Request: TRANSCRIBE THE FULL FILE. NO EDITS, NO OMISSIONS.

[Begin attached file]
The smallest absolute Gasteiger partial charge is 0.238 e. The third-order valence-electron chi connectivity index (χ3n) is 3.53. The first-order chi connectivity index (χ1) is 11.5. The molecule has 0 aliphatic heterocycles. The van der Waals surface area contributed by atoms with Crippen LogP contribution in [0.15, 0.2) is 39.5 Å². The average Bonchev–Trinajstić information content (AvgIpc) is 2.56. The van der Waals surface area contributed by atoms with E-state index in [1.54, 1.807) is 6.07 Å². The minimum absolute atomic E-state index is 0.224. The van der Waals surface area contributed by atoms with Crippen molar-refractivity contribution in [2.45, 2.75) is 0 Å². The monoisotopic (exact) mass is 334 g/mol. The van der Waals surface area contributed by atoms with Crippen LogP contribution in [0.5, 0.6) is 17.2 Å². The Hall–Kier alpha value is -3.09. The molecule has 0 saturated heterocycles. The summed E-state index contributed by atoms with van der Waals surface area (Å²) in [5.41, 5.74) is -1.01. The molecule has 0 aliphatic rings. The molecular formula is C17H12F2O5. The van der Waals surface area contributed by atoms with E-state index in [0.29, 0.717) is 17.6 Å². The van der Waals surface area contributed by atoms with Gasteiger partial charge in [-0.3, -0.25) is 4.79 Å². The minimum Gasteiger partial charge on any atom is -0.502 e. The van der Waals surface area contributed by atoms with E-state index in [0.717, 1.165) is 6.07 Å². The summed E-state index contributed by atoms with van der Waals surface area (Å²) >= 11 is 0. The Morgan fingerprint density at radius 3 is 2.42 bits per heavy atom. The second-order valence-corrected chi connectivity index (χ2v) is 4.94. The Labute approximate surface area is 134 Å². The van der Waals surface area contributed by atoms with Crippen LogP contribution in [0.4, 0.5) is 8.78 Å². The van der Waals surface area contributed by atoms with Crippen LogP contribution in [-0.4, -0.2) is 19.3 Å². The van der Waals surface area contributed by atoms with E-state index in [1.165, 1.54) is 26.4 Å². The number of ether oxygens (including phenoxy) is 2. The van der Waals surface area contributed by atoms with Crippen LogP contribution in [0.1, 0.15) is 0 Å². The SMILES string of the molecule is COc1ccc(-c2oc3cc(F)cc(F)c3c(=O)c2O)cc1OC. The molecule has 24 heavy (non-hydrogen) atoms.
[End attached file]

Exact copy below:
The smallest absolute Gasteiger partial charge is 0.238 e. The third-order valence-electron chi connectivity index (χ3n) is 3.53. The first-order chi connectivity index (χ1) is 11.5. The molecule has 0 aliphatic heterocycles. The van der Waals surface area contributed by atoms with Crippen LogP contribution in [0.15, 0.2) is 39.5 Å². The average Bonchev–Trinajstić information content (AvgIpc) is 2.56. The van der Waals surface area contributed by atoms with E-state index in [1.54, 1.807) is 6.07 Å². The minimum absolute atomic E-state index is 0.224. The van der Waals surface area contributed by atoms with Crippen molar-refractivity contribution in [2.45, 2.75) is 0 Å². The monoisotopic (exact) mass is 334 g/mol. The van der Waals surface area contributed by atoms with Crippen LogP contribution in [0.5, 0.6) is 17.2 Å². The Hall–Kier alpha value is -3.09. The molecule has 0 saturated heterocycles. The summed E-state index contributed by atoms with van der Waals surface area (Å²) in [5.41, 5.74) is -1.01. The molecule has 0 aliphatic rings. The molecular formula is C17H12F2O5. The van der Waals surface area contributed by atoms with E-state index in [0.29, 0.717) is 17.6 Å². The van der Waals surface area contributed by atoms with Gasteiger partial charge in [-0.3, -0.25) is 4.79 Å². The minimum Gasteiger partial charge on any atom is -0.502 e. The van der Waals surface area contributed by atoms with E-state index in [0.717, 1.165) is 6.07 Å². The summed E-state index contributed by atoms with van der Waals surface area (Å²) >= 11 is 0. The Morgan fingerprint density at radius 3 is 2.42 bits per heavy atom. The second-order valence-corrected chi connectivity index (χ2v) is 4.94. The Labute approximate surface area is 134 Å². The van der Waals surface area contributed by atoms with Crippen LogP contribution in [0.4, 0.5) is 8.78 Å². The van der Waals surface area contributed by atoms with Crippen LogP contribution in [-0.4, -0.2) is 19.3 Å². The van der Waals surface area contributed by atoms with E-state index in [1.165, 1.54) is 26.4 Å². The number of ether oxygens (including phenoxy) is 2. The van der Waals surface area contributed by atoms with Crippen LogP contribution in [0.1, 0.15) is 0 Å². The SMILES string of the molecule is COc1ccc(-c2oc3cc(F)cc(F)c3c(=O)c2O)cc1OC. The molecule has 24 heavy (non-hydrogen) atoms.